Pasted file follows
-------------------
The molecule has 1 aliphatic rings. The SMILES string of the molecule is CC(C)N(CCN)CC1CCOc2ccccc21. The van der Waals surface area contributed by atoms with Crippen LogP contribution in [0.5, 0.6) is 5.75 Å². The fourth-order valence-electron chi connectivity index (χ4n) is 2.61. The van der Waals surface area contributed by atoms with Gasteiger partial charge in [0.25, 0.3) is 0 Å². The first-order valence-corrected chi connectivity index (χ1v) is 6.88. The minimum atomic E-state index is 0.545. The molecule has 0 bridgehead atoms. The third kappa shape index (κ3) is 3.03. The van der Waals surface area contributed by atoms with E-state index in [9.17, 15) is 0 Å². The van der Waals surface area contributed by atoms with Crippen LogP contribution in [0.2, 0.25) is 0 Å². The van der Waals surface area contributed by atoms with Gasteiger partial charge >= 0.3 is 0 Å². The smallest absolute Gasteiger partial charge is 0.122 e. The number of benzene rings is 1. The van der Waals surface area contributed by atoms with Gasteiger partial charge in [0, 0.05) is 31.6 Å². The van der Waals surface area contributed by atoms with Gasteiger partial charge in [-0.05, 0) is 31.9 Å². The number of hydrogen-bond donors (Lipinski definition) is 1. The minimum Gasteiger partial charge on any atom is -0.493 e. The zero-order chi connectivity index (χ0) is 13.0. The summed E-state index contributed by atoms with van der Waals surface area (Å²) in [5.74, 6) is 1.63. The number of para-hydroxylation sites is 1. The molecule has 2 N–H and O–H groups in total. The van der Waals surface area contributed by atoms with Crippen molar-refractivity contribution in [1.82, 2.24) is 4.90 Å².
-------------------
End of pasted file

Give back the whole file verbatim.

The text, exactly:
The molecule has 1 aliphatic rings. The SMILES string of the molecule is CC(C)N(CCN)CC1CCOc2ccccc21. The van der Waals surface area contributed by atoms with Crippen LogP contribution in [0.5, 0.6) is 5.75 Å². The fourth-order valence-electron chi connectivity index (χ4n) is 2.61. The van der Waals surface area contributed by atoms with Gasteiger partial charge in [0.25, 0.3) is 0 Å². The first-order valence-corrected chi connectivity index (χ1v) is 6.88. The minimum atomic E-state index is 0.545. The molecule has 0 bridgehead atoms. The third kappa shape index (κ3) is 3.03. The van der Waals surface area contributed by atoms with E-state index in [9.17, 15) is 0 Å². The van der Waals surface area contributed by atoms with Crippen LogP contribution in [0.2, 0.25) is 0 Å². The van der Waals surface area contributed by atoms with Gasteiger partial charge >= 0.3 is 0 Å². The smallest absolute Gasteiger partial charge is 0.122 e. The number of benzene rings is 1. The van der Waals surface area contributed by atoms with Gasteiger partial charge in [0, 0.05) is 31.6 Å². The van der Waals surface area contributed by atoms with Gasteiger partial charge in [-0.05, 0) is 31.9 Å². The number of hydrogen-bond donors (Lipinski definition) is 1. The minimum Gasteiger partial charge on any atom is -0.493 e. The zero-order chi connectivity index (χ0) is 13.0. The summed E-state index contributed by atoms with van der Waals surface area (Å²) in [5.74, 6) is 1.63. The number of para-hydroxylation sites is 1. The molecule has 2 N–H and O–H groups in total. The van der Waals surface area contributed by atoms with Crippen molar-refractivity contribution in [1.82, 2.24) is 4.90 Å².